For those not in the know, Hopper was not a relative of Thumper in Bambi but a line of graphics cards that the company says will accelerate the types of algorithms commonly used in data science.
It was not even named after a rabbit, but Grace Hopper, a pioneering US computer scientist, and it will succeeds Nvidia's Ampere architecture (which was named after a French mathematician and physicist and nothing to do with a lamp.
The first card in the Hopper lineup is the H100, containing 80 billion transistors and a component called the Transformer Engine that's designed to speed up specific categories of AI models.
It also contains Nvidia's MIG technology, which allows an H100 to be partitioned into seven smaller, isolated instances to handle different types of jobs.
Nvidia founder and CEO Jensen Huang said: “Datacenters are becoming AI factories -- processing and refining mountains of data to produce intelligence. Nvidia H100 is the engine of the world's AI infrastructure that enterprises use to accelerate their AI-driven businesses."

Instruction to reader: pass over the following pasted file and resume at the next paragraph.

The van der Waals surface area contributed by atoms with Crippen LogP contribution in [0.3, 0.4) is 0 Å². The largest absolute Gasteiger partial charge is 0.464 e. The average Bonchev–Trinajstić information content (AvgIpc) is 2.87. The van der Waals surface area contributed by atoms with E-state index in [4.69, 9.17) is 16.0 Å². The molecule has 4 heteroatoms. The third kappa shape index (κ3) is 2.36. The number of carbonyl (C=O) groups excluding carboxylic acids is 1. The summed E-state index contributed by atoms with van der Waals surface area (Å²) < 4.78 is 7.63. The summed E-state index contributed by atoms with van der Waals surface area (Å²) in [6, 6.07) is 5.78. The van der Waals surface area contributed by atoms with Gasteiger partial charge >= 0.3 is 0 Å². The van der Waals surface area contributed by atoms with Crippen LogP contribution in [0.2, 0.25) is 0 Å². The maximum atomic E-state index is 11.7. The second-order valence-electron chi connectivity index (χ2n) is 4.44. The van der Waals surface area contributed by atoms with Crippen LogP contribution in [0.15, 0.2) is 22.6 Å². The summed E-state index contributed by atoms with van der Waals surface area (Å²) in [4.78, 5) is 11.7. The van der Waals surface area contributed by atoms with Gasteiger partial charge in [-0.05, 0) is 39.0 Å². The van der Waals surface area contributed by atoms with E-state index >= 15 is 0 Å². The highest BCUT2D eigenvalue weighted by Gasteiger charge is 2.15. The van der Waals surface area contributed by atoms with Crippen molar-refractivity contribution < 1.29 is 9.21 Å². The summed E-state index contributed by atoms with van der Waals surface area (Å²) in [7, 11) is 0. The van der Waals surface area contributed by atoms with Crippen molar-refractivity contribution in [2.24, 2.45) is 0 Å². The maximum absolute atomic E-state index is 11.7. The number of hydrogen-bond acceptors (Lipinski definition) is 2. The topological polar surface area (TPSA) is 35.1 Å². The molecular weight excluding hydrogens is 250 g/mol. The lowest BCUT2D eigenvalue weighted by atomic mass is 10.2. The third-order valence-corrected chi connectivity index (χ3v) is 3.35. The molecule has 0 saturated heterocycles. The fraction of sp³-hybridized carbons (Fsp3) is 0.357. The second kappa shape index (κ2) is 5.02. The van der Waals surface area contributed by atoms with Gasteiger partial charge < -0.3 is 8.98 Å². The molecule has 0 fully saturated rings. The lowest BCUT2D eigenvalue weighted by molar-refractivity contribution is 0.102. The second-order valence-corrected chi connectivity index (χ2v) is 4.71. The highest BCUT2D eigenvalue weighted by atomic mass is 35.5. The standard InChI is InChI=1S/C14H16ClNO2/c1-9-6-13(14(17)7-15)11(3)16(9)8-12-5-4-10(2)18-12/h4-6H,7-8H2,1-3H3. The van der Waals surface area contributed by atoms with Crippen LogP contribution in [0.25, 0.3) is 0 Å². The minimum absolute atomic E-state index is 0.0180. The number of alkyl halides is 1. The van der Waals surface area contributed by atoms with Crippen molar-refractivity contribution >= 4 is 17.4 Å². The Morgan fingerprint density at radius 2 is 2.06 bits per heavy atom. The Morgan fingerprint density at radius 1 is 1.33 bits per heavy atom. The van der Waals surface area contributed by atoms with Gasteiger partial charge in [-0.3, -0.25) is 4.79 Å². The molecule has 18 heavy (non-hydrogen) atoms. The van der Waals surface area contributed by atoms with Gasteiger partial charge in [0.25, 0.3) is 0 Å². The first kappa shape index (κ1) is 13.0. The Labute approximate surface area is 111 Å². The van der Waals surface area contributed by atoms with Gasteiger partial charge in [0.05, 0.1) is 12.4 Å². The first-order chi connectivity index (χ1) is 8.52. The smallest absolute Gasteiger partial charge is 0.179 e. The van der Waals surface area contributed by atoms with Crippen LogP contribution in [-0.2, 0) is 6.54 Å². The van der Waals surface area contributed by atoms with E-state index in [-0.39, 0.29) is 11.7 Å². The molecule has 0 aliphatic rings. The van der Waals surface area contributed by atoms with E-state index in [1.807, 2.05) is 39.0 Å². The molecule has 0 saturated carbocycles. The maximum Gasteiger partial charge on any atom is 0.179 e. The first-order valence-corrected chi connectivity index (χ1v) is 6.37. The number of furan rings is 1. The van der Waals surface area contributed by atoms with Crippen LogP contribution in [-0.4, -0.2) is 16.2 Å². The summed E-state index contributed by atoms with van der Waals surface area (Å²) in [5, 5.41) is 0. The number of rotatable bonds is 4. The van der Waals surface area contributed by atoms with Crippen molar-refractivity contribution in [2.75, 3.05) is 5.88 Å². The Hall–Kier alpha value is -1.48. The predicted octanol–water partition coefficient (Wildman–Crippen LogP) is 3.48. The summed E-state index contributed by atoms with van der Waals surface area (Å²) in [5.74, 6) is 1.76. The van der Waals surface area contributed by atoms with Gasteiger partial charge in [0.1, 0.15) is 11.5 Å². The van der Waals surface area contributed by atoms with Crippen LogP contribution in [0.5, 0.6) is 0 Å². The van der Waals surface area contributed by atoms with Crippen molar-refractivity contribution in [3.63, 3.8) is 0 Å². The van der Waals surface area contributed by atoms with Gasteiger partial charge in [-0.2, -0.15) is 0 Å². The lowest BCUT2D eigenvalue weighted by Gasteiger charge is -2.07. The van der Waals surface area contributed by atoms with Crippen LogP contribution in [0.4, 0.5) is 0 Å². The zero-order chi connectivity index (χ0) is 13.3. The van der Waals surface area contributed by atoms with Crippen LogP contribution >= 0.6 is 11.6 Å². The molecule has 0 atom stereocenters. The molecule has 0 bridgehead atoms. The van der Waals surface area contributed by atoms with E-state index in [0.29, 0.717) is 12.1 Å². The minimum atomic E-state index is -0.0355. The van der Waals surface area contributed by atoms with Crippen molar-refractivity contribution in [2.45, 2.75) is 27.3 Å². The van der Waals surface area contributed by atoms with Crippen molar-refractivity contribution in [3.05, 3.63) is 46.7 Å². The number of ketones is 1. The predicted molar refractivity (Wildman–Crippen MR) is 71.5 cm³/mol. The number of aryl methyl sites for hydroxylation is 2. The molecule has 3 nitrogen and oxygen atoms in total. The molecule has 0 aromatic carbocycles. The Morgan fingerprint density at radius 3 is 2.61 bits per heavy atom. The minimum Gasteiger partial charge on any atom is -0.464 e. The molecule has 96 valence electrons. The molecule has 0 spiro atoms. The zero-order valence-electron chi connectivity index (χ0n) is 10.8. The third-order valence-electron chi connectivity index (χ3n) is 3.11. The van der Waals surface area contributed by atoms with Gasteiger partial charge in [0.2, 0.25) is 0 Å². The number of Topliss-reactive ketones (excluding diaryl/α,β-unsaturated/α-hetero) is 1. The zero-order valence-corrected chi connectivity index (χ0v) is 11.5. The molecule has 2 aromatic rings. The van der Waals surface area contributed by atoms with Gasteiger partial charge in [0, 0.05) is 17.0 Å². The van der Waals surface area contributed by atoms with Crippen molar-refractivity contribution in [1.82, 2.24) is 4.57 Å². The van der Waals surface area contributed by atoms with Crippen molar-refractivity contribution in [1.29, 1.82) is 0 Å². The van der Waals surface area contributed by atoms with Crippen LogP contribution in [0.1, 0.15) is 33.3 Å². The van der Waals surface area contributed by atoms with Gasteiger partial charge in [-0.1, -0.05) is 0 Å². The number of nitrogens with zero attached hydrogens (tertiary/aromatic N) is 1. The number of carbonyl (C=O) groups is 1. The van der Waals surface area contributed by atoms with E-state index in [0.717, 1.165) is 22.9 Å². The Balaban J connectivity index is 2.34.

The H100 is the first Nvidia GPU to feature dynamic programming instructions (DPX), "instructions" in this context referring to segments of code containing steps that need to be executed. Developed in the 1950s, dynamic programming is an approach to solving problems using two key techniques: recursion and memoisation.
Recursion in dynamic programming involves breaking a problem down into sub-problems, ideally saving time and computational effort. In memoisation, the answers to these sub-problems are stored so that the sub-problems don't need to be recomputed when they're needed later on in the main problem.
Dynamic programming is used to find optimal routes for moving machines (e.g., robots), streamline operations on sets of databases, align unique DNA sequences, and more.
It also opens the way for Nvidia stories to be illustrated by cute pictures of rabbits.